Matt C. Abbott
More debate on hospice care
Matt C. AbbottBy
I recently received the following e-mail:
I recently received the following e-mail:
'I am the clinical administrator of a hospice company in [city deleted]. We have extremely rigid federal regulations and would be shut down in an instance if any of the allegations you have made against hospices were true for us or any other hospice in the region. Regarding nutrition, many of our patients have gastrostomy tubes, particularly the dementia patients. Also, a nutritional assessment is performed on every patient admitted and a dietary consult is performed if they are at risk of malnutrition. We provide supplements in addition to tube feedings.
'We do not sedate patients who do not need sedation even if a POA would want it. The physician gives the orders. Every patient has the right to refuse medication. Our goal is to keep them comfortable, not in pain. Unfortunately sometimes keeping them comfortable does cause them to be sedated, but I have also witnessed a patient's respirations improving when being treated with morphine, because they became comfortable.
'It is not our intention, nor the intention of most hospices to save the government money, nor do we or most hospices kill patients. We improve their quality of life and allow them to die with some degree of dignity. If you have some facts about a particular hospice available then bring it to the attention of Medicare and the media against that hospice. Do not badmouth most of us because that is the kind of thing which prevents many from accepting the help they need.
'I do not doubt there to be some horror stories, but I would be interested in some numbers from you when you say 'most hospices kill.' Produce some facts, not second and third-hand anecdotal information. Do you even know how many hospices there are in the United States? There are approximately 4500 — so according to you most of these kill patients? I do not think so. Your intention may be good but you are guilty of irresponsible journalism.'
'It is clear that this hospice worker belongs to the group who still cling to the original standards of the hospice industry, as envisioned by Dame Cicely Saunders who created the first hospice in London, England.
'However, in this country, the first hospice was created by Florence Wald, RN, who was a professor of nursing at Yale University, and who stated for all to realize that she believes that assisted suicide and euthanasia should be available (and practiced) not only due to patients being in extreme pain, but also for 'emotional, psychological, spiritual, social and economic reasons.' Those are her words, and she was the most influential force in American hospice ever.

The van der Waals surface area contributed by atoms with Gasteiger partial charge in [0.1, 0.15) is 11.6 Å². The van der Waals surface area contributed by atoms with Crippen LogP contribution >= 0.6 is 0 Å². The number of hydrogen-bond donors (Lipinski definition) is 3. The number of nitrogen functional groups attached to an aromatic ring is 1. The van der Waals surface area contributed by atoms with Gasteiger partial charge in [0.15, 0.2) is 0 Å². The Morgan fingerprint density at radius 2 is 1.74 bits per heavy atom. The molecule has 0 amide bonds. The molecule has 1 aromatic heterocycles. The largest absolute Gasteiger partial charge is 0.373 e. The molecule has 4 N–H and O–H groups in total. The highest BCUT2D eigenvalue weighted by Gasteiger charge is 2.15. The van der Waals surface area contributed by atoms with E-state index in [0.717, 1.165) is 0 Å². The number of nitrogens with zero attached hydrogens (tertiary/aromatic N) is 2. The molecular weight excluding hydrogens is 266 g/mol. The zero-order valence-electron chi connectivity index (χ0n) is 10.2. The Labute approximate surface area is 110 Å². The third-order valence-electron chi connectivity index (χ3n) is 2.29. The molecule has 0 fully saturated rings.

''Rationing scarce health care resources' is a buzz phrase that has been circulating around health care policymaking for many years. Hospice as a Medicare benefit was created in the 1980s only because pilot studies demonstrated significant savings over acute hospital care (which makes sense). Providing palliative care only, rather than curative efforts when a disease is truly terminal, makes the most sense.
'Real hospice care is a blessing for those who are suffering at the end of life; however, there are huge numbers of health care workers, physicians, nurses and social workers who believe in not only assisted suicide being made available, but also euthanasia and hospice's own brand of ending life, 'The Third Way.' That is the hospice policymaker's own terminology, and is preferred because it does not require a new law legalizing anything.
'What is this 'Third Way?' It is the misapplication of terminal sedation. Terminal sedation is appropriately applied when a patient has severe restlessness/agitation or even psychotic episodes which cannot otherwise be controlled through any means. In order to prevent further suffering and/or harm to themselves or others, terminal sedation is appropriate in those patients who meet that criteria.
'However, terminal sedation is routinely being applied in many hospices as the preferred method of controlling the timing of death, assuring death in a very short time period, and food/fluids are denied those patients while maintaining them in a medically-induced coma.